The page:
If you think the ban on the sale of e-cigarettes to under-18s is the silver bullet to break vaping’s growing stranglehold on our children’s future health, the industry’s enthusiastic response to the measure should give you pause for thought.
Vape brands deny that they target children, insisting that it is the needs of veteran smokers trying to quit that are being catered for with flavours like gummy bear or pink lemonade, wrapped in sweet product-style packaging. As with Big Tobacco – which dominates the global vaping market – the real objective is profit.
The potential long-term health damage to children seems to be relevant mostly for the risk of regulation it carries.
So the multinational vape companies take the hit on the portion of child market that will be lost to the ban, and continue the pursuit of large numbers of children for whom illegal sales are not a deterrent, using child-friendly flavours and packaging. The UK offers an insight into the effectiveness of banning sales to under-18s: eight years after its ban, it is gripped by a teenage vaping epidemic.
The response to such mendacity should be to focus on the policy actions the vaping lobbyists oppose, not the ones they welcome. What the industry fears most – as is clear from the concerted campaign now being waged – is a ban on e-cigarette flavours. This is the real battleground that will determine the scale of industry profits and child addiction rates into the future.
US research shows that almost 80 per cent of youth users gave the availability of flavours as the reason they vape. US Food and Drug Administration research also found that 97 per cent of youth vapers had used a flavoured e-cigarette in the past month. Our own teenage focus groups were equally conclusive. They agreed unanimously that sweet and fruity flavours, along with bright, colourful packaging, were designed specifically to target young people.
A growing list of European countries – including even war-torn Ukraine – have recognised the danger and imposed flavour bans. In the Netherlands and Finland, plain packaging is also required. In Ireland, Tánaiste Micheál Martin’s tough anti-vape rhetoric does not hide the reality that we’re lagging far behind with a policy response essentially limited to us being among the last EU countries to ban vape sales to children.
At least the Department of the Environment, Climate and Communications is stepping in to the void left by health policymakers through the newly-announced consultation on banning disposable vapes. This is a crucial step given these devices, which are cheaper and easier to conceal from parents than standard vapes, have probably fuelled a further explosion in vaping. Statistics show that 37 per cent of 15-16 year-olds have used vapes and 18 per cent are regular users.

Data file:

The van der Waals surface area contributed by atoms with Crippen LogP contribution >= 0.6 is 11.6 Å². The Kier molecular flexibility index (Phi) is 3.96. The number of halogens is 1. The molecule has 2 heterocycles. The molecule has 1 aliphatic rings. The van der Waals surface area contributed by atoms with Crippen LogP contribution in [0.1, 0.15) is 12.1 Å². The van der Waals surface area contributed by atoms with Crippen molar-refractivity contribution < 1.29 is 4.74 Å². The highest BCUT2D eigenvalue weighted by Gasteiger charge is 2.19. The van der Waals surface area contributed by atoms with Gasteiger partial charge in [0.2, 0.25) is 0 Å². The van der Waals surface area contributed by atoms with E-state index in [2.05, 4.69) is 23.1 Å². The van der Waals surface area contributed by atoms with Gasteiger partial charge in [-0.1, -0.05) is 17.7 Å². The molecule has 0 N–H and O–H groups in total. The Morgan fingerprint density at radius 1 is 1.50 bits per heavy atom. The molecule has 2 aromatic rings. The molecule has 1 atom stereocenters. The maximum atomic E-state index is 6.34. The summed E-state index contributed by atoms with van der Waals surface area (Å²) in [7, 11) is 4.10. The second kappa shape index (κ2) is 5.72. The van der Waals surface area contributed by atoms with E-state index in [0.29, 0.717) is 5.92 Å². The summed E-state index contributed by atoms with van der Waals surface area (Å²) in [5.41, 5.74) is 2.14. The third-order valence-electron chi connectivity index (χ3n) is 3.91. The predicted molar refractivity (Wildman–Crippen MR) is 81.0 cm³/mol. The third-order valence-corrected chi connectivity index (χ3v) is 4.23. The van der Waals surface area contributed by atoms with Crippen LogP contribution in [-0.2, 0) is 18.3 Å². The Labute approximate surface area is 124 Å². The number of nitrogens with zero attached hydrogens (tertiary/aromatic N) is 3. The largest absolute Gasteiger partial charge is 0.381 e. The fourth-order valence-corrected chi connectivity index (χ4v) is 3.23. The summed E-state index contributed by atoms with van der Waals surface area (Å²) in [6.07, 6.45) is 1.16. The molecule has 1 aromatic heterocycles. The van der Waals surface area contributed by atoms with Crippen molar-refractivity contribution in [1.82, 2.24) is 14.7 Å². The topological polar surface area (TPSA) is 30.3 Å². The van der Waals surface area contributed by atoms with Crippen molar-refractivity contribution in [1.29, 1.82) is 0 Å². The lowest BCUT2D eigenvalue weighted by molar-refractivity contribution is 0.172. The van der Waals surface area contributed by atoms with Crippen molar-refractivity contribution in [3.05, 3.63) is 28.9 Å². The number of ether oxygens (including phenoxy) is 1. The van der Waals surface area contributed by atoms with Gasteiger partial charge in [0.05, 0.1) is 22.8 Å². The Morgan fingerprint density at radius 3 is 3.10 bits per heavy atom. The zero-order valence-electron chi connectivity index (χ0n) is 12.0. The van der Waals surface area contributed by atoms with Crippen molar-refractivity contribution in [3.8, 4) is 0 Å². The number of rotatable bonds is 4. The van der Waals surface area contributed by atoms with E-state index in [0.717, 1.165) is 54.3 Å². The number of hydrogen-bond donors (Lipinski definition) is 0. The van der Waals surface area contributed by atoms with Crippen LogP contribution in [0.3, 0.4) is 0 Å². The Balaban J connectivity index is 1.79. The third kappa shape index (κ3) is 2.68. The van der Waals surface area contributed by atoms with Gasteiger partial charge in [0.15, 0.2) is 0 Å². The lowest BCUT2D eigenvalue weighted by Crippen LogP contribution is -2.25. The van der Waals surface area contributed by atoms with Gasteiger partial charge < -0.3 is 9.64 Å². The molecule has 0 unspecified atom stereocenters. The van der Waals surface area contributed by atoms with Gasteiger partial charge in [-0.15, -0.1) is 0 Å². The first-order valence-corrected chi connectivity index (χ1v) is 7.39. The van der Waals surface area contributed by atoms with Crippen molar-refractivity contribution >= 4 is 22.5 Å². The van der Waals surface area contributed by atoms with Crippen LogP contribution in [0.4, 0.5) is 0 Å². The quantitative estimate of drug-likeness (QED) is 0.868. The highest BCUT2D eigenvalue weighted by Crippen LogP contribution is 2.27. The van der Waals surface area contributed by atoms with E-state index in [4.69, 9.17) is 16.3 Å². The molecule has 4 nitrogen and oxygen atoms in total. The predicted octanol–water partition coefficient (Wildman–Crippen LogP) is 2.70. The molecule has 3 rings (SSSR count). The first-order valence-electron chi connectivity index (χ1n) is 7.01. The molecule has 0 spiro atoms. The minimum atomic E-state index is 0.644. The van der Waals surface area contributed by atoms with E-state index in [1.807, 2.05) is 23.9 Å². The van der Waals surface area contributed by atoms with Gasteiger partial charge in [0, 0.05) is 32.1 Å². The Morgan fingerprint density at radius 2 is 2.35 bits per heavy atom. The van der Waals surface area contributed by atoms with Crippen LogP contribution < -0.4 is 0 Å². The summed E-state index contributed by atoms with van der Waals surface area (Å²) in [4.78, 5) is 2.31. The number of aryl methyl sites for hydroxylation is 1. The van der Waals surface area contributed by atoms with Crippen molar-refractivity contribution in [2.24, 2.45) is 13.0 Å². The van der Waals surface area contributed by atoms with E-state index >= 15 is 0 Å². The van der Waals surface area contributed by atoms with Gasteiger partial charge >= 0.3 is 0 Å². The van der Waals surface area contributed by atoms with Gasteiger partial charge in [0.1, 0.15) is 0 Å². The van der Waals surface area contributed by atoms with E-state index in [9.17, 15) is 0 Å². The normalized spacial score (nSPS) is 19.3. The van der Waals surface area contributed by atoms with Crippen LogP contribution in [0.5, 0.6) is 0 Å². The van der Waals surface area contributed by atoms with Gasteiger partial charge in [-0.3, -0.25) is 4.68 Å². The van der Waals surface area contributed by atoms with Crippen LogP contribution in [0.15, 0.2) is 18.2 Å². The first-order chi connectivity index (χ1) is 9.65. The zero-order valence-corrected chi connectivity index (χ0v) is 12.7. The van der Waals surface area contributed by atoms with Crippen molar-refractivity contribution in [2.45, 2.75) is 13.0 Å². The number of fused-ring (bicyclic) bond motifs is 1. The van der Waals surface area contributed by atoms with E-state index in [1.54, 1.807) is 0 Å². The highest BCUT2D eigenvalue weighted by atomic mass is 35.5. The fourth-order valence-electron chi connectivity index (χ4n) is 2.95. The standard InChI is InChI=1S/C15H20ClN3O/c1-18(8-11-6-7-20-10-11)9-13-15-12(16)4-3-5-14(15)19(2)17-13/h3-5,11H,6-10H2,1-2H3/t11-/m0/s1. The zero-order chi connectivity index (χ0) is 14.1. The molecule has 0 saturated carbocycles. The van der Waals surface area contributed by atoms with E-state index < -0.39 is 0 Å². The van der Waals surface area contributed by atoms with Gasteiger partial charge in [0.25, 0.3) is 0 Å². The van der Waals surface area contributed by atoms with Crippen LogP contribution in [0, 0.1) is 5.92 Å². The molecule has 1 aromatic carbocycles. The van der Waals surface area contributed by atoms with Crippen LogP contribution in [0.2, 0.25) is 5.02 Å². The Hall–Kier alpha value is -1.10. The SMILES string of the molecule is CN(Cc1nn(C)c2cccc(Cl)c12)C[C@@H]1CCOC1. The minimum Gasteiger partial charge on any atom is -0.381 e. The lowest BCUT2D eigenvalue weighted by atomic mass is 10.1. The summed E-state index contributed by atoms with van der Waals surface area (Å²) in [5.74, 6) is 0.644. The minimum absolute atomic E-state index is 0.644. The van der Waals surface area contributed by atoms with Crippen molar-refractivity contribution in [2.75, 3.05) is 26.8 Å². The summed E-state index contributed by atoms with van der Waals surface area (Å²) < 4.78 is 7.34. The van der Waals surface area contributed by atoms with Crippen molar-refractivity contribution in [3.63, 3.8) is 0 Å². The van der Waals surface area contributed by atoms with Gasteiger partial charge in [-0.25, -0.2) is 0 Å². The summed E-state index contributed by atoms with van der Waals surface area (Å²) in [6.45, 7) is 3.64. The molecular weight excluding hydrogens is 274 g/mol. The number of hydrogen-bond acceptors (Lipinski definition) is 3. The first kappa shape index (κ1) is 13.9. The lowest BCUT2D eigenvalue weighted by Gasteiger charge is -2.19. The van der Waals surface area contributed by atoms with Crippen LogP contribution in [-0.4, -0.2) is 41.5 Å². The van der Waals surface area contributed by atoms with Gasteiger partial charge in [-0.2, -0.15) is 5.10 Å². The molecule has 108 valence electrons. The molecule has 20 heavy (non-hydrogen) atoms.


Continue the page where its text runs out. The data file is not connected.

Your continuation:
These measures are being proposed on environmental grounds, so it’s worth spelling out the health impact of e-cigarettes on young people. The full extent of the damage won’t be known for years, but already Irish research shows acute effects may include poisonings, burns, lung injuries and asthmatic attacks. Other studies found they may be linked to stress to the brain, heart and lungs. Even more worrying is evidence of a gateway effect that suggests teenage vape users are up to five times more to start smoking than non-users.
Sadly, our limp policy response to e-cigarettes is accompanied by a deeper malaise within tobacco control in Ireland which has badly lost its way due to lack of political priority. The flagship national policy of a tobacco-free Ireland with smoking rates below 5 per cent has failed – with a rate almost four times higher and rising. This won’t be remedied by the legislation before the Oireachtas that is regarded as badly out of date.
Of greatest concern is that, for the first time in a quarter of a century, teenage smoking rates are rising. It is not much of a leap to conclude this is due to e-cigarettes. The appalling vista that now confronts us is the loss of the hard-won gains of reducing smoking rates among 15-16 year-olds and the addiction of new generations of children to tobacco.
There is an obvious roadmap to reverse this decline and re-establish Ireland as a global tobacco control leader. First, in addition to removing disposable vapes from sale, children must be protected from e-cigarettes through a ban on all flavours except tobacco; plain packaging of vapes; and measures to prevent flouting of online marketing restrictions, particularly by social media influencers.
These are defensive measures to halt the slide back to high rates of nicotine addiction among young people. Further action is needed to reach the targets set for a tobacco-free Ireland.
The next logical step is to follow the US by increasing the legal age of sale of tobacco products from 18 to 21, which has resulted in substantial reductions in smoking rates in that age group. This should be accompanied by a national debate on the introduction of New Zealand-style measures banning the sale of tobacco products for life to those born after a certain date.
The public appears to be way in advance of policymakers on the issue, with a recent HSE poll finding that 83 per cent of adults support the phasing out of tobacco in Ireland, including almost three-quarters of smokers. Given their inertia on the issue, this suggests the political guardians of the tobacco-free Ireland policy may require more convincing on taking action to achieve it than the rest of us.
Chris Macey is director of advocacy and patient support at the Irish Heart Foundation